Briarcrest Christian School held its graduation ceremony at a church in May 2005. The Tuohys were all in the audience, of course, and they brought Sue Mitchell with them. Steve Simpson was there, as was Jennifer Graves, who says she's never seen anyone work as hard for a role as Michael Oher did to get his title in Briarcrest. Big Tony was there, although his son, Steven, didn't graduate until the following year. The Briarcrest president delivered a long speech filled with many words of caution to the graduating class. He explained that when they got out of Briarcrest and out into the world, they would find "all kinds of groups that claim some kind of privilege based on their lifestyles or kinks." (There was no need to say "gay"; they knew all about sodomy.) He spoke scathingly about the danger of "seeking false happiness in a variety of narcissistic pleasures." After that final jolt of awe from God, the graduates were called to receive their rewards. Steve Simpson called their names one by one; one by one, they stepped forward. Michael wasn't called up until almost the end. He was sitting waiting in the last row, his upper lip glued to his lower, stifling his emotion or calming his nerves.
“Michael Jerome Oher,” Steve Simpson said and smiled.
XII. Faculty Limit
The N.C.A.A. he still needed his proof of Michael's new and improved GPA by August 1st. Ole Miss was willing to admit Michael Oher as a student, but the N.C.A.A. came between them somehow. First, he opened an investigation and expressed suspicions that the Tuohys became Michael's guardians and placed him in his will as equals to his own children just so he could play left back at his alma mater. Then the N.C.A.A. said his GPA was too low to play college football. On July 29, Michael performed his last B.Y.U. test: another course of character. Sean sent the test to Utah via Federal Express and BYU. the people promised to have the note ready at 2 pm the next day. “Mormons could go to hell,” Sean says. "But they really are good people." With Michael's last A in hand, Sean took the entire package to the NCAA offices in Iowa. The NCAA immediately lost it. Sean threatened to blow up his plane with another copy and sit in the lobby until it was processed, prompting the N.C.A.A. to find Michael's file. Although he remained suspicious and did not close his investigation, the N.C.A.A. On August 1, 2005, he informed Michael Oher that he would be allowed to go to college and play soccer.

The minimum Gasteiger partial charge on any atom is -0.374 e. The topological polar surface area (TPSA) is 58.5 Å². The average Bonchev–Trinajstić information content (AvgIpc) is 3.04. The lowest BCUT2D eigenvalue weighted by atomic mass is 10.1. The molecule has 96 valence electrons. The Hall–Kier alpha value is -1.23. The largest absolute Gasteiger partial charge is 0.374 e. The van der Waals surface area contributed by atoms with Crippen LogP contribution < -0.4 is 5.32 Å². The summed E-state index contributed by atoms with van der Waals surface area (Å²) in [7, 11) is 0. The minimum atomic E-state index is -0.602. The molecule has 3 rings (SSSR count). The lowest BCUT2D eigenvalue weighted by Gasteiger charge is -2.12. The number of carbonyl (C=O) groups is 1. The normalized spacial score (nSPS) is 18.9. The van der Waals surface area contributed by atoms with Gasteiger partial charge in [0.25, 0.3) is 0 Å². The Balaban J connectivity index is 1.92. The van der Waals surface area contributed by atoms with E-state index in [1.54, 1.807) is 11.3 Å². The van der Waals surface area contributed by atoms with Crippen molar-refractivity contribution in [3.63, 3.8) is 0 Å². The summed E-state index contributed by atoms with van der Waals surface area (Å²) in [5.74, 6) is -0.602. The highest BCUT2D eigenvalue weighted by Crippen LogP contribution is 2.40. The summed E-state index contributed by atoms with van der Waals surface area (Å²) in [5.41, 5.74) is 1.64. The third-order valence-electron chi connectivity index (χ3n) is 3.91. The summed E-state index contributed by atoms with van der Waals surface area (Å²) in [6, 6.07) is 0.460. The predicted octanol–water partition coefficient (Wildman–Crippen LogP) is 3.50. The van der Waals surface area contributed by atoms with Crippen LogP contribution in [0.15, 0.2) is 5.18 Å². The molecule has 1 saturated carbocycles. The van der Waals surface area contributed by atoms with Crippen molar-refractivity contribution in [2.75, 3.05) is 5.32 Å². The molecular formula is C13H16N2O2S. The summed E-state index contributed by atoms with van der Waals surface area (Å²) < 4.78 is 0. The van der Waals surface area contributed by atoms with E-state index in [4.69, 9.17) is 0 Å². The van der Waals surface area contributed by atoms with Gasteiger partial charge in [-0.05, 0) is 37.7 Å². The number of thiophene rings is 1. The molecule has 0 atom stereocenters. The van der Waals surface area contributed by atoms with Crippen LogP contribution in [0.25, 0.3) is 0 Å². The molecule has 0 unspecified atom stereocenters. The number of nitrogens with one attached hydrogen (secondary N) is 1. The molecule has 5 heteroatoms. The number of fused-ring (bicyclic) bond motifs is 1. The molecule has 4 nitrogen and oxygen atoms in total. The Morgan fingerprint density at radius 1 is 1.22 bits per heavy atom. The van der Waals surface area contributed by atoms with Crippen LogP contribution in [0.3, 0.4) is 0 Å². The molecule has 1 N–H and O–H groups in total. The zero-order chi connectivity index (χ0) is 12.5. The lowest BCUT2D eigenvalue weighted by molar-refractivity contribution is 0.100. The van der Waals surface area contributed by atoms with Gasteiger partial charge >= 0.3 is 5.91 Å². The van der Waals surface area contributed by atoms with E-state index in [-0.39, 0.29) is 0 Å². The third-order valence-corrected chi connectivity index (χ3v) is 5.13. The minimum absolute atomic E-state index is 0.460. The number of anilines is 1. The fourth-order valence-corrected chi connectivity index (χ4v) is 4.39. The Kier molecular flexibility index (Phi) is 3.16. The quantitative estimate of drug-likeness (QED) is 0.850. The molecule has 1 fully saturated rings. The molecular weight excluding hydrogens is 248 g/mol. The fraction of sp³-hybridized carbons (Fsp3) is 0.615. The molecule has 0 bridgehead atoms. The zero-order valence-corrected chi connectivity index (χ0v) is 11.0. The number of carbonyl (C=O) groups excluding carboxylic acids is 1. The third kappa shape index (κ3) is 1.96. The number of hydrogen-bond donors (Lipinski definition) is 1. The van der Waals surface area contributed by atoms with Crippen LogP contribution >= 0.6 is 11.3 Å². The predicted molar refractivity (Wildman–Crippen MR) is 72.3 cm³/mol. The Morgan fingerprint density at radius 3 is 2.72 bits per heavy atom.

A year later, Michael Oher was a first-team freshman All-American, the first left tackle for the Ole Miss Rebels, and the most incredible force on a football field many college coaches had ever seen. He was on a collision course with the second highest paying job in the NFL. He was literate and now mixed so well socially with the rich white Memphis that the rich white Memphis almost forgot he was black. Drowned in creation, your I.Q. test scores increased by 20 to 30 points. And his new parents, Sean and Leigh Anne Tuohy, were so pleased with the results of their experiment that they began to think about the best way to get back to the center and do it all over again.